I felt crushed. We had developed a relationship with this family, sharing the produce from our garden and farm. We were there when important members of the family died, helping with food, compassion, childcare. I felt we had done everything right. How could this child violate our trust in this way? I felt betrayed. Didn’t this family understand that we were doing the right thing by even choosing to live in their community?
In the midst of my turmoil, I came to understand this: My family is the beneficiary of a system of laws and policies created to crush a sovereign people. We could not be the “good guys” in this story. The farm where we live was once the original allotment belonging to Van’s family. The land had been bought and sold many times since, land that cannot be owned in the cosmology of its original people. For how can land be owned? It is the same as claiming to own the wind—creation a force so powerful, Yakama leaders laughed when Governor Stevens offered to buy it in 1855.
What is held sacred by the laws of the United States is private property—not creation or even human lives. If we wished to pursue our rights as property owners, we could have had Van incarcerated. We could have jailed the most vulnerable person in this story, a child living in poverty, surrounded by an empire designed to destroy her people. It was when my anger was focused on this child that the irony of the situation became obvious to me. I, an Indigenous woman, a pacifist committing my life to human rights, felt angry enough to consider calling the police to protect my rights by incarcerating a child who did not own a refrigerator. Looking back, I am thankful this insanity was made obvious to me at last.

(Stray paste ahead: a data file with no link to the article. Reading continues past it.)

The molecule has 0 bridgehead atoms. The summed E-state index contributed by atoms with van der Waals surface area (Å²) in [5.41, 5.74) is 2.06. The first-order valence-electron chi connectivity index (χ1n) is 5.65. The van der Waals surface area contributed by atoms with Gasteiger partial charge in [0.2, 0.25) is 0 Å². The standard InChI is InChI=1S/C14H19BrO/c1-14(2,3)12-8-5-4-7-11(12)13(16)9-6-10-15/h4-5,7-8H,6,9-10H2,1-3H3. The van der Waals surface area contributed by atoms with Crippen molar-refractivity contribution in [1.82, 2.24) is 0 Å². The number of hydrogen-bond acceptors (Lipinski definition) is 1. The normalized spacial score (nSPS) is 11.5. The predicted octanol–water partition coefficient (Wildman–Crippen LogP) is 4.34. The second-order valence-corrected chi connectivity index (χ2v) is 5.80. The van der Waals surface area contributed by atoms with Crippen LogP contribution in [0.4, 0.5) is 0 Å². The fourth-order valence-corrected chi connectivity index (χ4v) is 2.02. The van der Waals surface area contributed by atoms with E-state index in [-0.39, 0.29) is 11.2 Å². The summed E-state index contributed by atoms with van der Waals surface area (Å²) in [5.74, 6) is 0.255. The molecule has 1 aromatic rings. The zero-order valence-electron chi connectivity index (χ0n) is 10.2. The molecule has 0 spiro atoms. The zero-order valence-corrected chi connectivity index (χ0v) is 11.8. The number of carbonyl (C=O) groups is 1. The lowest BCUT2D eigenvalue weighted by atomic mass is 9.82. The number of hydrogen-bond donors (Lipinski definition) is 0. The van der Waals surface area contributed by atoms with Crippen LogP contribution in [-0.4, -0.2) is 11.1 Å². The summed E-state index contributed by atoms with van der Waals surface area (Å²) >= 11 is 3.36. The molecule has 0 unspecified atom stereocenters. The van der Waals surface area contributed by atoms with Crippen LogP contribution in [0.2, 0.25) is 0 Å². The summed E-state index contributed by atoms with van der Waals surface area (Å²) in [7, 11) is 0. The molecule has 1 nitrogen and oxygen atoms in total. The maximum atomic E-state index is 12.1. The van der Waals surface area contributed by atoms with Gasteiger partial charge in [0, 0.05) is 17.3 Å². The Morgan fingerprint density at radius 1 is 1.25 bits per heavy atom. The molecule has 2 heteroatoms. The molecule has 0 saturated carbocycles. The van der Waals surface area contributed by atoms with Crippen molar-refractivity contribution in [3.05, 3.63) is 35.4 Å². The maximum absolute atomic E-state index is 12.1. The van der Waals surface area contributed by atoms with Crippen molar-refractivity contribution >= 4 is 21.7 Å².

Even if Van burned our house to the ground, she couldn’t really hurt us; our home insurance would insulate us from financial harm. How could I possibly balance power with some produce or a summer job? This family understood what we could not at first see, that we had already won the right to take everything away—land, privacy, self-determination, dignity, hope. They watched us each day as we drove our one child to private school, piano lessons, karate. Their family almost never had a working vehicle, and walking or hitchhiking was the norm, whether in 100-degree heat in the summer or freezing temperatures in the winter. They saw the abundance of clothes and toys our son had—10 times what they shared altogether. Their birthright, the land we felt entitled to, produced food for our family, food we could choose to share or not, since it belonged to us. Among the Yakama, an item need only be admired to be presented as a gift; generosity is prized above possessions. In the Yakama cosmology, a reasonable person shouldn’t have to ask.